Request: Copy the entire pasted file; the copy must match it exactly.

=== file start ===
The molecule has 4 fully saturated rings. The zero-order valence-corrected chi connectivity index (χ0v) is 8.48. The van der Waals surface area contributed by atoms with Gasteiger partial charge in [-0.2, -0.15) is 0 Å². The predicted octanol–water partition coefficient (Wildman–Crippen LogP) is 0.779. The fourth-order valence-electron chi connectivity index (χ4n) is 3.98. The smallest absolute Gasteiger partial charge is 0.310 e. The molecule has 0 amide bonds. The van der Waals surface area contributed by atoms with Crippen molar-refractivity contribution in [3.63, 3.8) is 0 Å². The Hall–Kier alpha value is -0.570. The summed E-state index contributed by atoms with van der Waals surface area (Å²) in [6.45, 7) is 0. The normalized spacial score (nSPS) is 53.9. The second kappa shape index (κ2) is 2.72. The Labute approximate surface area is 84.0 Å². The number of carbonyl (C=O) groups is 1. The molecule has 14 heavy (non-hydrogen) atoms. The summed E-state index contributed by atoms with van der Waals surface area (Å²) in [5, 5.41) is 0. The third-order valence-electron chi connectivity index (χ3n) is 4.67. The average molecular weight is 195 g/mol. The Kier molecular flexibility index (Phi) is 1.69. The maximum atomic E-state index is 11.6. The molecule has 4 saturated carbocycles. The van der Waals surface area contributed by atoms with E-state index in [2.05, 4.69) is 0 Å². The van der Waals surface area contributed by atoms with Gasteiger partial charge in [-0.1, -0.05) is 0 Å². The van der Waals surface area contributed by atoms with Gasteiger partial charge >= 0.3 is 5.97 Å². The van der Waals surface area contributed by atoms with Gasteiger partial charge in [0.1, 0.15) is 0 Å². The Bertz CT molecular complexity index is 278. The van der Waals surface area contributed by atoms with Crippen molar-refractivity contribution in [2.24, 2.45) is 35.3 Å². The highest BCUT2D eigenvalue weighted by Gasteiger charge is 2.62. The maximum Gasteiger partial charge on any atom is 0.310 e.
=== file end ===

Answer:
The molecule has 4 fully saturated rings. The zero-order valence-corrected chi connectivity index (χ0v) is 8.48. The van der Waals surface area contributed by atoms with Gasteiger partial charge in [-0.2, -0.15) is 0 Å². The predicted octanol–water partition coefficient (Wildman–Crippen LogP) is 0.779. The fourth-order valence-electron chi connectivity index (χ4n) is 3.98. The smallest absolute Gasteiger partial charge is 0.310 e. The molecule has 0 amide bonds. The van der Waals surface area contributed by atoms with Crippen molar-refractivity contribution in [3.63, 3.8) is 0 Å². The Hall–Kier alpha value is -0.570. The summed E-state index contributed by atoms with van der Waals surface area (Å²) in [6.45, 7) is 0. The normalized spacial score (nSPS) is 53.9. The second kappa shape index (κ2) is 2.72. The Labute approximate surface area is 84.0 Å². The number of carbonyl (C=O) groups is 1. The molecule has 14 heavy (non-hydrogen) atoms. The summed E-state index contributed by atoms with van der Waals surface area (Å²) in [5, 5.41) is 0. The third-order valence-electron chi connectivity index (χ3n) is 4.67. The average molecular weight is 195 g/mol. The Kier molecular flexibility index (Phi) is 1.69. The maximum atomic E-state index is 11.6. The molecule has 4 saturated carbocycles. The van der Waals surface area contributed by atoms with E-state index in [2.05, 4.69) is 0 Å². The van der Waals surface area contributed by atoms with Gasteiger partial charge in [-0.1, -0.05) is 0 Å². The van der Waals surface area contributed by atoms with Gasteiger partial charge >= 0.3 is 5.97 Å². The van der Waals surface area contributed by atoms with Gasteiger partial charge in [0.1, 0.15) is 0 Å². The Bertz CT molecular complexity index is 278. The van der Waals surface area contributed by atoms with Crippen molar-refractivity contribution in [2.24, 2.45) is 35.3 Å². The highest BCUT2D eigenvalue weighted by Gasteiger charge is 2.62. The maximum Gasteiger partial charge on any atom is 0.310 e.